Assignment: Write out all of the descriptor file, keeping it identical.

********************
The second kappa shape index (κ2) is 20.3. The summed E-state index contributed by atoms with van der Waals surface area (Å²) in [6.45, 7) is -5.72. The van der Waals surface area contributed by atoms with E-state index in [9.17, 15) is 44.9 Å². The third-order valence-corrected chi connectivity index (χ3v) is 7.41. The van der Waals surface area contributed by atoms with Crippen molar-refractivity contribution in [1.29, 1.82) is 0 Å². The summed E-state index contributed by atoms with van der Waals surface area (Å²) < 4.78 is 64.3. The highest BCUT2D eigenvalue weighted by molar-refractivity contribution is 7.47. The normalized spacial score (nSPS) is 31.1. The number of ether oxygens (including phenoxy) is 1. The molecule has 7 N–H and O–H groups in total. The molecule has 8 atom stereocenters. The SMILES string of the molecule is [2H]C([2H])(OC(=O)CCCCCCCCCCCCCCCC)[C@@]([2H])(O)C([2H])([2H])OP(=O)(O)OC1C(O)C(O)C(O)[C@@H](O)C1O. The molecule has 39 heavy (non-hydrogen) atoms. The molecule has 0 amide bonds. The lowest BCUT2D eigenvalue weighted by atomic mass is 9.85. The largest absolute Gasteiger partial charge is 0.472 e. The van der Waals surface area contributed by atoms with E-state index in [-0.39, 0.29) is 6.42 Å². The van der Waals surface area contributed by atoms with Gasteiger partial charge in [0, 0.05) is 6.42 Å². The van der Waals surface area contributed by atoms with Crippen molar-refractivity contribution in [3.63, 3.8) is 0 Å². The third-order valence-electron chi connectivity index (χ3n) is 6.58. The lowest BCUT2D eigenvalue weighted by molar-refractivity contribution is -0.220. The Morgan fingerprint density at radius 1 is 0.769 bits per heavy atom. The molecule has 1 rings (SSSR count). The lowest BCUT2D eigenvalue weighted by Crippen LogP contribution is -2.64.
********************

The second kappa shape index (κ2) is 20.3. The summed E-state index contributed by atoms with van der Waals surface area (Å²) in [6.45, 7) is -5.72. The van der Waals surface area contributed by atoms with E-state index in [9.17, 15) is 44.9 Å². The third-order valence-corrected chi connectivity index (χ3v) is 7.41. The van der Waals surface area contributed by atoms with Crippen molar-refractivity contribution in [1.29, 1.82) is 0 Å². The summed E-state index contributed by atoms with van der Waals surface area (Å²) < 4.78 is 64.3. The highest BCUT2D eigenvalue weighted by molar-refractivity contribution is 7.47. The normalized spacial score (nSPS) is 31.1. The number of ether oxygens (including phenoxy) is 1. The molecule has 7 N–H and O–H groups in total. The molecule has 8 atom stereocenters. The SMILES string of the molecule is [2H]C([2H])(OC(=O)CCCCCCCCCCCCCCCC)[C@@]([2H])(O)C([2H])([2H])OP(=O)(O)OC1C(O)C(O)C(O)[C@@H](O)C1O. The molecule has 39 heavy (non-hydrogen) atoms. The molecule has 0 amide bonds. The lowest BCUT2D eigenvalue weighted by atomic mass is 9.85. The largest absolute Gasteiger partial charge is 0.472 e. The van der Waals surface area contributed by atoms with E-state index in [-0.39, 0.29) is 6.42 Å². The van der Waals surface area contributed by atoms with Gasteiger partial charge in [0, 0.05) is 6.42 Å². The van der Waals surface area contributed by atoms with Crippen molar-refractivity contribution in [3.63, 3.8) is 0 Å². The third-order valence-electron chi connectivity index (χ3n) is 6.58. The lowest BCUT2D eigenvalue weighted by molar-refractivity contribution is -0.220. The Morgan fingerprint density at radius 1 is 0.769 bits per heavy atom. The molecule has 1 rings (SSSR count). The lowest BCUT2D eigenvalue weighted by Crippen LogP contribution is -2.64.